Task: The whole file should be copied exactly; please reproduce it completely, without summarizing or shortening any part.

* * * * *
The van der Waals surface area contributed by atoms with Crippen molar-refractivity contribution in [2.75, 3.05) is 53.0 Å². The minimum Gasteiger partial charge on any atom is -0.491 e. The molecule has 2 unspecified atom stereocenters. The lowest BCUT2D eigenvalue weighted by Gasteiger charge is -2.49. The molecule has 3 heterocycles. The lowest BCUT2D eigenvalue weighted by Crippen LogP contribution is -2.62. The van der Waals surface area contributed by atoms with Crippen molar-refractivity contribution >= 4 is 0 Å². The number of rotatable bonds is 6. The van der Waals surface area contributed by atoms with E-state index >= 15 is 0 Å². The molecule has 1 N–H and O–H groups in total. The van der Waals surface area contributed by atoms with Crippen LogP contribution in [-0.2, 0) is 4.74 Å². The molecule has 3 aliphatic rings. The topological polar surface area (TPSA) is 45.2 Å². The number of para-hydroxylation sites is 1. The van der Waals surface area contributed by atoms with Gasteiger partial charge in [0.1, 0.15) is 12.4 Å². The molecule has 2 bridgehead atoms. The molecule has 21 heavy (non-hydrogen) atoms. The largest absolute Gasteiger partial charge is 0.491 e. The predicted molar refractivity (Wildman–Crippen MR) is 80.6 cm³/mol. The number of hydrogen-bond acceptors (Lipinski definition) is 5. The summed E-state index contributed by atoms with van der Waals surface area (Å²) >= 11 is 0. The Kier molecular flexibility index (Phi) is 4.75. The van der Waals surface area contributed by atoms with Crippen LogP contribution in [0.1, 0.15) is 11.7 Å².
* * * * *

The van der Waals surface area contributed by atoms with Crippen molar-refractivity contribution in [2.75, 3.05) is 53.0 Å². The minimum Gasteiger partial charge on any atom is -0.491 e. The molecule has 2 unspecified atom stereocenters. The lowest BCUT2D eigenvalue weighted by Gasteiger charge is -2.49. The molecule has 3 heterocycles. The lowest BCUT2D eigenvalue weighted by Crippen LogP contribution is -2.62. The van der Waals surface area contributed by atoms with Crippen molar-refractivity contribution >= 4 is 0 Å². The number of rotatable bonds is 6. The van der Waals surface area contributed by atoms with E-state index >= 15 is 0 Å². The molecule has 1 N–H and O–H groups in total. The van der Waals surface area contributed by atoms with Crippen LogP contribution in [-0.2, 0) is 4.74 Å². The molecule has 3 aliphatic rings. The topological polar surface area (TPSA) is 45.2 Å². The number of para-hydroxylation sites is 1. The van der Waals surface area contributed by atoms with Gasteiger partial charge in [0.1, 0.15) is 12.4 Å². The molecule has 2 bridgehead atoms. The molecule has 21 heavy (non-hydrogen) atoms. The largest absolute Gasteiger partial charge is 0.491 e. The predicted molar refractivity (Wildman–Crippen MR) is 80.6 cm³/mol. The number of hydrogen-bond acceptors (Lipinski definition) is 5. The summed E-state index contributed by atoms with van der Waals surface area (Å²) >= 11 is 0. The Kier molecular flexibility index (Phi) is 4.75. The van der Waals surface area contributed by atoms with Crippen LogP contribution in [0.1, 0.15) is 11.7 Å².